Equipment maintenance inspections should be carried out regularly, at least every 6 months or annually to maintain its condition. Frequency of maintenance inspection can also depend on the manufacturer’s suggestion or by the risk assessment.
An equipment maintenance checklist ensures that your equipment is in good working condition. Regular maintenance checks on equipment can help reduce downtime, maintenance costs, and can also prevent the occurrence of accidents and injuries caused by faulty equipment.
An equipment inspection checklist is used to check the condition of the equipment before use. It includes an itemized list of the equipment’s parts that the operator should look out for. Equipment inspection is important as it ensures that work equipment is safe for use. It can prevent health and safety risks. Negligence on identifying and reporting faulty equipment can lead to injury, accidents, and damage to property.
Benefits of SafetyCulture (formerly iAuditor) Equipment Checklists
Get your team on the same paperless page, so you have the right information in your hands when you want it, wherever you want it. Every day, use free equipment checklists in SafetyCulture, the digital operations management platform powered by SafetyCulture. Here are the most significant benefits of using SafetyCulture for equipment checks:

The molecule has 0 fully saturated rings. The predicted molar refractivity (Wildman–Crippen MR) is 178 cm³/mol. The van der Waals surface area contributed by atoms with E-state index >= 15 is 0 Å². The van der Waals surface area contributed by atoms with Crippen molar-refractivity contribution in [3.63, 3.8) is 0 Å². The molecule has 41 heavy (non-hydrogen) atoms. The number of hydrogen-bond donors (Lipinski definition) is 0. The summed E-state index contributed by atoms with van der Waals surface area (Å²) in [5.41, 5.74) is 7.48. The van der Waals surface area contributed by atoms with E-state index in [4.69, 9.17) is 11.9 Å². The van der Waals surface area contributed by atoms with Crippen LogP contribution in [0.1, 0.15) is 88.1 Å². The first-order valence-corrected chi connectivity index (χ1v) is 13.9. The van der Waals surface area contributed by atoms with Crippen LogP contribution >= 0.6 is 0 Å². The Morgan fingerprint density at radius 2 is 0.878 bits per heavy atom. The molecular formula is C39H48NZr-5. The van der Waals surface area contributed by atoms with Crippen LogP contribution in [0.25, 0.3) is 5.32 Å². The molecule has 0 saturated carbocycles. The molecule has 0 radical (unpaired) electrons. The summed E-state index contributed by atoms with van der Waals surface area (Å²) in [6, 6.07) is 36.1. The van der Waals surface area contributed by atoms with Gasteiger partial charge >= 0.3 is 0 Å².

- Empower teams with the right tools at the right time: Once the Queensland State Emergency Service (SES) implemented SafetyCulture, anyone in the team can now pull out their phone and do an equipment inspection on the spot. The time saved meant that they could focus more on their most important job: saving lives.
- Operate more efficiently and effectively than ever before: “We had the ability to take that tailored form, disseminate it across the full breadth of thousands of people, and have them personalize it to their particular job. They are just fully engaged with the process.” – Ro Lewis, Tremco Director of Health and Safety
- See what’s occurring on the ground in real-time: “SafetyCulture has streamlined that [inspections and reports] so nicely, you take that software everywhere; it’s in your hand, it’s real-time data. When you’ve done your inspection, it now exists in the hands of our senior management.” – Andrew Johnston, Goldcorp Safety Officer
Featured Equipment Checklists
Use this equipment checklist template to securely manage computer equipment, including items such as maintaining an asset register of all serial numbers with the location of each equipment in the business. This template was created based on the standards of a global composite insurer and teams can freely customize it with SafetyCulture’s easy-to-use template editor.
Use this daily equipment checklist to assess heavy equipment prior to use on-site. It contains crucial elements on what to look out for, such as coupling devices and connections, hydraulic hose condition, and tires or tracks, among others. Indicate whether a component is Good/Present, Needs Repair/Not Present, or N/A and digitally sign off the checklist with notes on the general safety condition, problems or repairs needed, and repairs or maintenance completed.